This girl right here. Let me first introduce her.
Macie Landry: wife, mother, daughter, sister, daughter in law, sister in law, granddaughter, niece, aunt, cousin, coworker, friend, bipolar. Yes, I said the B-word, but it is next to other descriptions that make up this girl. This girl is me and I am Bipolar. Looking at me you would never know the struggles I go through daily. It used to rule my life, but now it lives alongside and does not define me.
May 23, 2020 is when I hit the lowest point in my life and realized something needed to be changed. I became a person neither I nor my friends knew and I was embarrassed. But before I talk about that, let’s back up a few months to when I decided to see a psychiatrist for help with medication management for what I thought was a depression/anxiety diagnosis from postpartum. At the end of April, my doctor decided to increase the dosage of Zoloft to 200 mg and diagnosed me with severe depression. What happens after that is a huge blur and it was the scariest time of my life.
I was showing signs of alcoholism. My impulse decisions were out of control causing tension and arguments with loved ones. My manic days were wilder than ever. I even had a voice in my head to distract me to where I couldn’t focus. I didn’t sleep, instead would mop or bake at 1:00 in the morning because who needs sleep when you are on a high. Well, those highs end and then comes the low, depressive days. My low days were not sleeping all day in a dark room as many think. Instead, I was extremely mean to myself and loved to make myself cry with words (worthless, disgusting, fat, alone, can’t be loved). I would have mental breakdowns to the point it would turn into a panic attack.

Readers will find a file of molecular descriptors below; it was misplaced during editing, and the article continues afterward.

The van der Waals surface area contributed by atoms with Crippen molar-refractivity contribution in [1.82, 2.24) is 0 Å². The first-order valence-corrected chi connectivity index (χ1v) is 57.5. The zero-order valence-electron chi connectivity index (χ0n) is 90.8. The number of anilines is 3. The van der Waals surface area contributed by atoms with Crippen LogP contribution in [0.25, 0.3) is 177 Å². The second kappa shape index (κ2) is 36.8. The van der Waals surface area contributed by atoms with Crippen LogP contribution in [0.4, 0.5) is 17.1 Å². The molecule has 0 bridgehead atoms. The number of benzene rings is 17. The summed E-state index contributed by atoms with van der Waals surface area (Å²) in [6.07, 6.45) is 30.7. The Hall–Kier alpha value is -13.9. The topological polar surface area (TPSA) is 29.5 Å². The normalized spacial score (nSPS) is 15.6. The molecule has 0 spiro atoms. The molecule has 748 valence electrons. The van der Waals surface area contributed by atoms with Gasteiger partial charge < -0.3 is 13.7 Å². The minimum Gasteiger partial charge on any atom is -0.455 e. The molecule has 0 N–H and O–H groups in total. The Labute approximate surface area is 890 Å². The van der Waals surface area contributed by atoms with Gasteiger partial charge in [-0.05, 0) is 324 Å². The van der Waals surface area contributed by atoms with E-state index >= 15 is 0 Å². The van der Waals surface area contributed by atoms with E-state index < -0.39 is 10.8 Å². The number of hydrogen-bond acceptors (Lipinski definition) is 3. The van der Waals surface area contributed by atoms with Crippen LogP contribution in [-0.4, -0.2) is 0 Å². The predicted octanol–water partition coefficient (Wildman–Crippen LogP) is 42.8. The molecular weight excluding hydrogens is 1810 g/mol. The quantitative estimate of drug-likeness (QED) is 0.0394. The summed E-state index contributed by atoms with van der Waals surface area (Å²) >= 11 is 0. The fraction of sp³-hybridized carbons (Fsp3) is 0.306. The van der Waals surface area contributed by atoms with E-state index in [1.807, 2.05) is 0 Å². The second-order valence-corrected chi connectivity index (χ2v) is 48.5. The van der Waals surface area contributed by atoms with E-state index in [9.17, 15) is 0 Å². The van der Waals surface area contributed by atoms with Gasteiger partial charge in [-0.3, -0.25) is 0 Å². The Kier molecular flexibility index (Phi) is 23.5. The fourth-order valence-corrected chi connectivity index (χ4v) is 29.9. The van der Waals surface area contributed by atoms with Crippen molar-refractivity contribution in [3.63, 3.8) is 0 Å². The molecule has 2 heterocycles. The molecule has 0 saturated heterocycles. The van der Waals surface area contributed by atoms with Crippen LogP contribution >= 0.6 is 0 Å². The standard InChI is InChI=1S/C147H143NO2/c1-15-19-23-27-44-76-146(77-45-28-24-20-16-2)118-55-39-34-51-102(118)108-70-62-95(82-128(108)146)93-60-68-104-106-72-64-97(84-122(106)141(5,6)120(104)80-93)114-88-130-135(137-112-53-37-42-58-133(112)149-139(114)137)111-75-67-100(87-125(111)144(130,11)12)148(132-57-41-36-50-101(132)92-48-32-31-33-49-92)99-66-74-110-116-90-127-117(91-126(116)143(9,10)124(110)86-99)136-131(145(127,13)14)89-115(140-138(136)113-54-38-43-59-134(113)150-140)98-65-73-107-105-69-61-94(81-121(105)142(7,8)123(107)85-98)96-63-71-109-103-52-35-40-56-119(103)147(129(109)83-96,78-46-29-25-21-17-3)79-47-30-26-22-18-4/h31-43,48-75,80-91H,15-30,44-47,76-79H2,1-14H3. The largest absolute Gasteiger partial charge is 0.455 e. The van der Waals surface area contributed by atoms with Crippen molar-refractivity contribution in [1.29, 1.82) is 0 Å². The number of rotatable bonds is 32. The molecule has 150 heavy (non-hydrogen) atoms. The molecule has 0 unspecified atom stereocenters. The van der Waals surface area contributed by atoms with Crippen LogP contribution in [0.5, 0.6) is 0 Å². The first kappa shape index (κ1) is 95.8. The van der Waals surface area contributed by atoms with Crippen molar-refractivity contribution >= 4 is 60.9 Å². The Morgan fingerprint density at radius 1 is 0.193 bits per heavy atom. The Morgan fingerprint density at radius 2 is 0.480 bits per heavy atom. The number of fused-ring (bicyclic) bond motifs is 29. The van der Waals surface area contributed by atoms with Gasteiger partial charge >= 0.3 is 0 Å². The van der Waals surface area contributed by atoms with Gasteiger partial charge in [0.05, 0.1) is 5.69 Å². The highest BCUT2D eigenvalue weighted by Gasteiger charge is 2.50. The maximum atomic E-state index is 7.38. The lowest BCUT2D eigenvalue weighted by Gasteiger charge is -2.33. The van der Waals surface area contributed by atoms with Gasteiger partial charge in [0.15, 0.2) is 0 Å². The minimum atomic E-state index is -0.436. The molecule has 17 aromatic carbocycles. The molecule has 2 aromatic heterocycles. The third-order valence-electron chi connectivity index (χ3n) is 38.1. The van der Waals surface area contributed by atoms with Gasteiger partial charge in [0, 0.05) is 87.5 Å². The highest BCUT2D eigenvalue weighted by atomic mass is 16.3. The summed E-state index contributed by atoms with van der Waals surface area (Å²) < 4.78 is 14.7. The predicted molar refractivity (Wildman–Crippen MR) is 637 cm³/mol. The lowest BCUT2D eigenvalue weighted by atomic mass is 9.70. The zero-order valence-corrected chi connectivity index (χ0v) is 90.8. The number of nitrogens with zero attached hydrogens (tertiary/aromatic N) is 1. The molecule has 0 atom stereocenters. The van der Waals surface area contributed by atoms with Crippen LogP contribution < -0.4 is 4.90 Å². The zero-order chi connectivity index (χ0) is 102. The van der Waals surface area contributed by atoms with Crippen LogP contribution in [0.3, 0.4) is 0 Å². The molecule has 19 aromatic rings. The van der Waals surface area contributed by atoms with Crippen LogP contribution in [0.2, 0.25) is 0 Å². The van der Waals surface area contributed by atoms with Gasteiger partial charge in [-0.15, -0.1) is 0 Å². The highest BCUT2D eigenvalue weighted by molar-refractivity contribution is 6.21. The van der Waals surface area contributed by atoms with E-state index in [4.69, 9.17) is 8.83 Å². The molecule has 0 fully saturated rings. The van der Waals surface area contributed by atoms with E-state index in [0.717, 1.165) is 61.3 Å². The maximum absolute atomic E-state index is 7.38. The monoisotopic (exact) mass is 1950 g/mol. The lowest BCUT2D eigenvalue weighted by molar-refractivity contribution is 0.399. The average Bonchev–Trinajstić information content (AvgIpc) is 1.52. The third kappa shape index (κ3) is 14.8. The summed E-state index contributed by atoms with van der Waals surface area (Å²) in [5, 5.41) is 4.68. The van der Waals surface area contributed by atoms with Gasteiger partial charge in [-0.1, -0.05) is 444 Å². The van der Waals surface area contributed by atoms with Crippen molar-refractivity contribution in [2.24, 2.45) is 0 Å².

Every day I would wake up wondering which Macie was I going to be. It is similar to you in a boat in the ocean with other boats around you and in one hand you have a kite and in the other, you have an anchor. The kite is the manic days and the anchor is the low days; and every day you are just trying to stay afloat.
Fast forward to June 19 which was my monthly check-in with my psychiatrist. That’s when my diagnosis went from severe depression to bipolar and at that point, I was asked to see a psychologist. Turns out antidepressants and bipolar do not mix well and your high and low days become more severe. Most people would feel upset or in denial hearing this diagnosis, but I felt a huge weight lifted off of me. Finally answers to why I didn’t feel “normal”. Things in my life began to make sense and it turns out I have had this condition since junior year of high school.
Junior year of high school!
13 years ago.
Thirteen years of having bipolar control me and making me do things that I would regret daily. It was dormant until I had my firstborn in 2016 and I developed severe postpartum depression. My doctor at the time just treated the anxiety and put a band-aid on the big problem. No band-aid can fix this wound, except the current mood stabilizers I am on (that took some tweaking to find the right dosage), sessions with my psychologist, and support from my friends and family. I have also found a passion for running to help take control of my mental illness. This is a journey, not a sprint or easy fix. For the first time in 13 years….I feel normal.
I am proud and not afraid to educate those around me of my illness. It is time to end the stigmas around mental health.
This girl right here. This girl is me and this is my brave.